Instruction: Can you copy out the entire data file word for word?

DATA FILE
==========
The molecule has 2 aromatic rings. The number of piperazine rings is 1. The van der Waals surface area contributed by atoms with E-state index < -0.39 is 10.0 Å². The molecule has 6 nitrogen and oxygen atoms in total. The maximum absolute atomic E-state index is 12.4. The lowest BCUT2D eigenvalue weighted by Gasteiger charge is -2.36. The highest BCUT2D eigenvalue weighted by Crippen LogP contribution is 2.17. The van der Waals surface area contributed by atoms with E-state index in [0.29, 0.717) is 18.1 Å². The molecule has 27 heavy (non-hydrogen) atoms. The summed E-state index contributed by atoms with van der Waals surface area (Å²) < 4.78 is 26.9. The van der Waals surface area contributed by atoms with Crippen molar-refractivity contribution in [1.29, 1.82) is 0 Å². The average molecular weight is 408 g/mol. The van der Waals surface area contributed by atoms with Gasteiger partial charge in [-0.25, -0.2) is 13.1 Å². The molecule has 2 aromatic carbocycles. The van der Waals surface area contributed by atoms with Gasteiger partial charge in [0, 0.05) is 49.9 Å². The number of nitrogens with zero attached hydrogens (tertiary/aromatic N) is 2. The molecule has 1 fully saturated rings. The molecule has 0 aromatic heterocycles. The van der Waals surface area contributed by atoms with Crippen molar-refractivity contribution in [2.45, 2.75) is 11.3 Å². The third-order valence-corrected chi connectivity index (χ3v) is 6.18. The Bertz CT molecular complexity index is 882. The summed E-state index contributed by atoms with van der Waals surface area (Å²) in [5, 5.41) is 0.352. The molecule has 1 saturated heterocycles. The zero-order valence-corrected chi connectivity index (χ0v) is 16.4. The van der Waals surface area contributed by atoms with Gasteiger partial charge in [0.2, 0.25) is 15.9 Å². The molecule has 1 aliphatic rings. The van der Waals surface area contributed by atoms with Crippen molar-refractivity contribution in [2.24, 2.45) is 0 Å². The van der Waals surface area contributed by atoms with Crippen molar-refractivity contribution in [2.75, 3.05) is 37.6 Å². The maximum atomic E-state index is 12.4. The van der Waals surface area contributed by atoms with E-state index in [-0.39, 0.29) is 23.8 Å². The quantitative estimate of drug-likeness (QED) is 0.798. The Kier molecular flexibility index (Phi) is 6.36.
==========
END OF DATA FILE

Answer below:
The molecule has 2 aromatic rings. The number of piperazine rings is 1. The van der Waals surface area contributed by atoms with E-state index < -0.39 is 10.0 Å². The molecule has 6 nitrogen and oxygen atoms in total. The maximum absolute atomic E-state index is 12.4. The lowest BCUT2D eigenvalue weighted by Gasteiger charge is -2.36. The highest BCUT2D eigenvalue weighted by Crippen LogP contribution is 2.17. The van der Waals surface area contributed by atoms with E-state index in [0.29, 0.717) is 18.1 Å². The molecule has 27 heavy (non-hydrogen) atoms. The summed E-state index contributed by atoms with van der Waals surface area (Å²) < 4.78 is 26.9. The van der Waals surface area contributed by atoms with Crippen molar-refractivity contribution in [1.29, 1.82) is 0 Å². The average molecular weight is 408 g/mol. The van der Waals surface area contributed by atoms with Gasteiger partial charge in [-0.25, -0.2) is 13.1 Å². The molecule has 2 aromatic carbocycles. The van der Waals surface area contributed by atoms with Gasteiger partial charge in [0, 0.05) is 49.9 Å². The number of nitrogens with zero attached hydrogens (tertiary/aromatic N) is 2. The molecule has 1 fully saturated rings. The molecule has 0 aromatic heterocycles. The van der Waals surface area contributed by atoms with Crippen molar-refractivity contribution in [2.45, 2.75) is 11.3 Å². The third-order valence-corrected chi connectivity index (χ3v) is 6.18. The Bertz CT molecular complexity index is 882. The summed E-state index contributed by atoms with van der Waals surface area (Å²) in [5, 5.41) is 0.352. The molecule has 1 saturated heterocycles. The zero-order valence-corrected chi connectivity index (χ0v) is 16.4. The van der Waals surface area contributed by atoms with Gasteiger partial charge in [0.2, 0.25) is 15.9 Å². The molecule has 1 aliphatic rings. The van der Waals surface area contributed by atoms with Crippen molar-refractivity contribution in [2.24, 2.45) is 0 Å². The van der Waals surface area contributed by atoms with Crippen molar-refractivity contribution in [2.75, 3.05) is 37.6 Å². The maximum atomic E-state index is 12.4. The van der Waals surface area contributed by atoms with E-state index in [-0.39, 0.29) is 23.8 Å². The quantitative estimate of drug-likeness (QED) is 0.798. The Kier molecular flexibility index (Phi) is 6.36.